JIS News

The Senate yesterday (March 4) passed a Bill to Amend the Nurses and Midwives Act. Debate on the Bill was suspended last January, as there were concerns about the penalties applied for offences committed under the Act, and a decision was taken to refer the matter to officials of the Ministry of Health and the Parliamentary Counsel, for discussion.
Several members of the Senate at the time were of the opinion that the penalties for administrative breaches should be applied differently, as the proposed sanctions had far too much implications for nurses.
Originally, a $100,000 fine would have been applied to the nurse or midwife found to be practising outside the stipulations of the Act.
The amended Act now carries implications for employers, in that, employers found to be benefiting from the services of a nurse, midwife or an enrolled nurse who is not licensed under the Act, will be guilty of committing an offence and will be liable on summary conviction to a fine not exceeding $100,000.
On the matter of the modification, Senator Noel Monteith who piloted the Bill, said the onus was on “whoever employed a nurse or a midwife to ensure that the (individual) is properly licensed”.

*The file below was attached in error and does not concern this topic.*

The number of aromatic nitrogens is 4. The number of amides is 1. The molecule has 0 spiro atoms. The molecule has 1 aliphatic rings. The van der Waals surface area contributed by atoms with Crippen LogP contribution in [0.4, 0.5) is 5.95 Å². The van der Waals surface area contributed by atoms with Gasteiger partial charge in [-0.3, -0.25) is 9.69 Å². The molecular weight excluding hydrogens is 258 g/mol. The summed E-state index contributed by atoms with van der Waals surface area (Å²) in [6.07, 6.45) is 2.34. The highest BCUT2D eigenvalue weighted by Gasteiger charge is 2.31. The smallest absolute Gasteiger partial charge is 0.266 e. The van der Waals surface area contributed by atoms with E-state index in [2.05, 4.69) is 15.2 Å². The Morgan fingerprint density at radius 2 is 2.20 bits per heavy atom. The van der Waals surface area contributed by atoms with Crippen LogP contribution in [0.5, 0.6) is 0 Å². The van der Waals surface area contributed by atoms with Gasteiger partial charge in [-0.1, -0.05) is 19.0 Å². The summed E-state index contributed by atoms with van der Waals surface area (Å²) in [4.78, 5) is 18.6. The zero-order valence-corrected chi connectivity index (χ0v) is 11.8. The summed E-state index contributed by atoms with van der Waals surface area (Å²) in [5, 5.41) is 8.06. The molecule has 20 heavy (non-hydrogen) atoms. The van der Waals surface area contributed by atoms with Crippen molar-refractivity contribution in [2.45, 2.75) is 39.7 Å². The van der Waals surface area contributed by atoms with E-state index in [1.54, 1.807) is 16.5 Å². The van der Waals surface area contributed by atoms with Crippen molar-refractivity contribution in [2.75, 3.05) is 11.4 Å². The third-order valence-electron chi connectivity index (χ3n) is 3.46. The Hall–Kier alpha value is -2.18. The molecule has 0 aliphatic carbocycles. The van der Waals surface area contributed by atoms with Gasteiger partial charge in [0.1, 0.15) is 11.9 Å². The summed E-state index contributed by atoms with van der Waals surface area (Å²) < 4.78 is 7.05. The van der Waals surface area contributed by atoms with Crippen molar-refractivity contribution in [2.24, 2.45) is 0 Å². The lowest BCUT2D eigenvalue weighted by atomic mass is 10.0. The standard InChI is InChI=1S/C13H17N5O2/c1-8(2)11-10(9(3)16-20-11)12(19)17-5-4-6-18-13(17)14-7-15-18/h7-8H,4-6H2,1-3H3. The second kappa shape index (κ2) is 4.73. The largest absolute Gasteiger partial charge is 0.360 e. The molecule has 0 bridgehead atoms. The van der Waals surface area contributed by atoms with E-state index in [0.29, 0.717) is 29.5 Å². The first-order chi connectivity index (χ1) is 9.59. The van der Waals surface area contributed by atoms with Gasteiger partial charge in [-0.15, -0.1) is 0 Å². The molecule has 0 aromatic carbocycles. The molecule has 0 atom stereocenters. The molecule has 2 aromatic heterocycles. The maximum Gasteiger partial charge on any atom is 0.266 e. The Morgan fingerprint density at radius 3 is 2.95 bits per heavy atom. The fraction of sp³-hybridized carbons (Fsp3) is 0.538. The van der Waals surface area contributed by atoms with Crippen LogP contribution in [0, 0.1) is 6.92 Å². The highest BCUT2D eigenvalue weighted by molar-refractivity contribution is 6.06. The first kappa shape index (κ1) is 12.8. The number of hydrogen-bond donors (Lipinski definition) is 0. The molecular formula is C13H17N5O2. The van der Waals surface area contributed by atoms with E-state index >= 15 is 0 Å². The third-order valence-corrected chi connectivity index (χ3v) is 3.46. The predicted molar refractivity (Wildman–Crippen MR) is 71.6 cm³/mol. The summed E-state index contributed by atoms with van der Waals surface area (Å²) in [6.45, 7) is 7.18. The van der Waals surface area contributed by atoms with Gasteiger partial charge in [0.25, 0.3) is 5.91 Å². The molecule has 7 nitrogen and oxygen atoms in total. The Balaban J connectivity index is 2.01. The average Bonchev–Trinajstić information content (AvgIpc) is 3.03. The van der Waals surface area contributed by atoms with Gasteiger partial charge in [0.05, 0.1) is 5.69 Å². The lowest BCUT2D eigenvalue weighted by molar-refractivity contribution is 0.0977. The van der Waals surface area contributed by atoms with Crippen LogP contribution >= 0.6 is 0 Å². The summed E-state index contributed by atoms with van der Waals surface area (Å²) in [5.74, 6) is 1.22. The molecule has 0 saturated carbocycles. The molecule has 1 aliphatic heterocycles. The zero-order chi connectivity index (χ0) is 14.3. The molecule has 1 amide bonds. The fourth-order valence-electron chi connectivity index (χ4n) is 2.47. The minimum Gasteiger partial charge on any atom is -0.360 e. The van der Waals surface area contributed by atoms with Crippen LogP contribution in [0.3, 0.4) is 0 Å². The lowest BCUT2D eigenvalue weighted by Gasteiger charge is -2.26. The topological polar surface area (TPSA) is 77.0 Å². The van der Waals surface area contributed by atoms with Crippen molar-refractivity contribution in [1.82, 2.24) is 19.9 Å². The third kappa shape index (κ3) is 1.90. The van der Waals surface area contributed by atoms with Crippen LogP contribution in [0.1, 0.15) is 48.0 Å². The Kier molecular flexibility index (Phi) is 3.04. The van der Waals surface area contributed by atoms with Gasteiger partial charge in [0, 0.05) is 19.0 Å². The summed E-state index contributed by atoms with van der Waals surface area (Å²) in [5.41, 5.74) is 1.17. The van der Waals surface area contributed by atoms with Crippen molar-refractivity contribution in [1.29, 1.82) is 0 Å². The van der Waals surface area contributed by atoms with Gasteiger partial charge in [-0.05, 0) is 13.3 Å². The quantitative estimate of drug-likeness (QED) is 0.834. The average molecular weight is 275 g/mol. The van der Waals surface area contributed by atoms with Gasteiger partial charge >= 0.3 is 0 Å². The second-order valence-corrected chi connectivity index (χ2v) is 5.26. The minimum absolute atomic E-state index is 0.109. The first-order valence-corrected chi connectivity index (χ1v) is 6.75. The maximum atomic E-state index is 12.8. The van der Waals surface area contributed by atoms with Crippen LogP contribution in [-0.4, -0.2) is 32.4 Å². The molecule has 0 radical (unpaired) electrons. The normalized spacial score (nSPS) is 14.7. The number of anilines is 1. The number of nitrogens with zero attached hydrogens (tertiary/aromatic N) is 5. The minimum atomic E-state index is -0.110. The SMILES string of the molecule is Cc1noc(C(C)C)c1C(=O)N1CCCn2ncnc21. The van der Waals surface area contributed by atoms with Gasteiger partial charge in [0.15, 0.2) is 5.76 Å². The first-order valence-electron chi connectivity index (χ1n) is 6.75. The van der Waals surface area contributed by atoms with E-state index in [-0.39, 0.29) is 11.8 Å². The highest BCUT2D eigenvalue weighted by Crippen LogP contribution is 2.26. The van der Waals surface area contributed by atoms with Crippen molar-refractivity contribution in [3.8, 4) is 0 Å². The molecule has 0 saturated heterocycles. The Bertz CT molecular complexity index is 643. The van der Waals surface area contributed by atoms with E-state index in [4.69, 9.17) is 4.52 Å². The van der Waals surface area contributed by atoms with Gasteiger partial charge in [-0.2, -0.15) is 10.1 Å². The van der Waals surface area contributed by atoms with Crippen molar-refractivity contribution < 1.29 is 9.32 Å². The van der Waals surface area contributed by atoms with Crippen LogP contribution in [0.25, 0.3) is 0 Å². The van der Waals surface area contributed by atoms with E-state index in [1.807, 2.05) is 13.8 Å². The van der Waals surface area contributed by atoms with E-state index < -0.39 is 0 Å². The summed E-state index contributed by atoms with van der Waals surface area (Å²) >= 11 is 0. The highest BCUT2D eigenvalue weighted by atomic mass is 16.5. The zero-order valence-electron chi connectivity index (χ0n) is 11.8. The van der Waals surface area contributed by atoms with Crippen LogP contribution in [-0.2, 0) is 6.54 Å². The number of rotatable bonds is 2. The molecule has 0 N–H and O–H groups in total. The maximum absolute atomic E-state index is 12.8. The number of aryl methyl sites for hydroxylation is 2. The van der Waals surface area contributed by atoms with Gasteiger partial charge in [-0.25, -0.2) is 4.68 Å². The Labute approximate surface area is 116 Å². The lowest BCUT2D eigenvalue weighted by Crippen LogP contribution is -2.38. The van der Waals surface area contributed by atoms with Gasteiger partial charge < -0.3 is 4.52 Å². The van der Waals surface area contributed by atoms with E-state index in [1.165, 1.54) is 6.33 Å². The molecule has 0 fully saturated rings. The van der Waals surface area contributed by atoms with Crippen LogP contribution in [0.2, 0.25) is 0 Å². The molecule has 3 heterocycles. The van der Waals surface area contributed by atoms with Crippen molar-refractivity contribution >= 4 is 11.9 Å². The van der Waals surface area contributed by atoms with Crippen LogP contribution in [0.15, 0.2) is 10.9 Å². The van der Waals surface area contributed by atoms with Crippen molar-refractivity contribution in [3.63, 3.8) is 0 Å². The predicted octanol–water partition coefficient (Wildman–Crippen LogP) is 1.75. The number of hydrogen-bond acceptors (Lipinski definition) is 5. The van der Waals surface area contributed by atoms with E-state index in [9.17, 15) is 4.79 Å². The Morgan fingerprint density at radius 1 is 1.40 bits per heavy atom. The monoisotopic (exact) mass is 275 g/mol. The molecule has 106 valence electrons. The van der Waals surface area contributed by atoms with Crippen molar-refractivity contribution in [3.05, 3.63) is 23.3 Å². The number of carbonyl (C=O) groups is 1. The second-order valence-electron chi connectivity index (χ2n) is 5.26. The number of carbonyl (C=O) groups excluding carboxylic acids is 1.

The Act has also been amended to make provision for registered nurses, midwives, mental nurses and assistant nurses to be licensed biannually as a prerequisite to the continuous practice of their profession.
The primary purpose of the renewal of the licence is to seek to ensure basic standards of safe practices and accountability by the group of professionals, the requirement for renewal being the achievement of specific hours of continuing education and training.
Each licence issued would be for a two-year period during which each person will be required to participate in at least 30 hours of specified training for persons licensed in one category only, 40 hours for double licencees and 45 hours for triple licencees.
Mr. Monteith said this would further allow for members of the professions to be able to keep abreast of developments taking place in their respective fields. The registration process attracts a $2,000 fee.
There was wholesale agreement among members of the Senate on the absolute need for a regulatory framework, which preserved and protected the nursing profession and the professionals involved.

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